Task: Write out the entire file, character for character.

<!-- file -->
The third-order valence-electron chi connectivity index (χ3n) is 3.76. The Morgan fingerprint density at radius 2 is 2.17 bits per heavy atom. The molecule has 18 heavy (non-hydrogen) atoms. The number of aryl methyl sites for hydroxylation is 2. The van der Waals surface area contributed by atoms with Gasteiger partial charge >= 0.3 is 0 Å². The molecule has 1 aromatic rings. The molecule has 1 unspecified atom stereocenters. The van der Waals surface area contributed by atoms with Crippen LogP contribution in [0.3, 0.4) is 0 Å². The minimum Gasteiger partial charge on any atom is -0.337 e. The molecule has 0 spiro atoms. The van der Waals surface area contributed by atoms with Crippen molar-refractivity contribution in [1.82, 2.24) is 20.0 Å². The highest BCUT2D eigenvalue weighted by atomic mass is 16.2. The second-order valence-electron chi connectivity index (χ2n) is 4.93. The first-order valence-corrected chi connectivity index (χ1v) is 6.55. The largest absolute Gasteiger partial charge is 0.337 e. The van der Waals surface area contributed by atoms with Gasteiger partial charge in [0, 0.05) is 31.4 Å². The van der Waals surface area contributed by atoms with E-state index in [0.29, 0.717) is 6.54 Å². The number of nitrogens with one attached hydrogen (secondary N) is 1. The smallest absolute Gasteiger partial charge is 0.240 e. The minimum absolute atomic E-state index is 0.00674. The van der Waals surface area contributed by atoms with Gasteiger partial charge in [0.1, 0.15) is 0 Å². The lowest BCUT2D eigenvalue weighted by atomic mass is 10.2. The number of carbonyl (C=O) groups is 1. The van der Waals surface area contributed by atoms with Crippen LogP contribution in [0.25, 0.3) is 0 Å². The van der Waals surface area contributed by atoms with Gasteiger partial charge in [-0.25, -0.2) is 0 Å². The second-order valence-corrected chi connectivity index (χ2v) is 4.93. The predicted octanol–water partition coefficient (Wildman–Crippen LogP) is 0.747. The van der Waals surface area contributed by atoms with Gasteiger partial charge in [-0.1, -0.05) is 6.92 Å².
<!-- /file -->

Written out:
The third-order valence-electron chi connectivity index (χ3n) is 3.76. The Morgan fingerprint density at radius 2 is 2.17 bits per heavy atom. The molecule has 18 heavy (non-hydrogen) atoms. The number of aryl methyl sites for hydroxylation is 2. The van der Waals surface area contributed by atoms with Gasteiger partial charge >= 0.3 is 0 Å². The molecule has 1 aromatic rings. The molecule has 1 unspecified atom stereocenters. The van der Waals surface area contributed by atoms with Crippen LogP contribution in [0.3, 0.4) is 0 Å². The minimum Gasteiger partial charge on any atom is -0.337 e. The molecule has 0 spiro atoms. The van der Waals surface area contributed by atoms with Crippen molar-refractivity contribution in [1.82, 2.24) is 20.0 Å². The highest BCUT2D eigenvalue weighted by atomic mass is 16.2. The second-order valence-electron chi connectivity index (χ2n) is 4.93. The first-order valence-corrected chi connectivity index (χ1v) is 6.55. The largest absolute Gasteiger partial charge is 0.337 e. The van der Waals surface area contributed by atoms with Gasteiger partial charge in [0, 0.05) is 31.4 Å². The van der Waals surface area contributed by atoms with E-state index in [0.29, 0.717) is 6.54 Å². The number of nitrogens with one attached hydrogen (secondary N) is 1. The smallest absolute Gasteiger partial charge is 0.240 e. The minimum absolute atomic E-state index is 0.00674. The van der Waals surface area contributed by atoms with Gasteiger partial charge in [0.1, 0.15) is 0 Å². The lowest BCUT2D eigenvalue weighted by atomic mass is 10.2. The number of carbonyl (C=O) groups is 1. The van der Waals surface area contributed by atoms with Crippen LogP contribution in [0.25, 0.3) is 0 Å². The van der Waals surface area contributed by atoms with Gasteiger partial charge in [-0.25, -0.2) is 0 Å². The second-order valence-corrected chi connectivity index (χ2v) is 4.93. The predicted octanol–water partition coefficient (Wildman–Crippen LogP) is 0.747. The van der Waals surface area contributed by atoms with Gasteiger partial charge in [-0.1, -0.05) is 6.92 Å².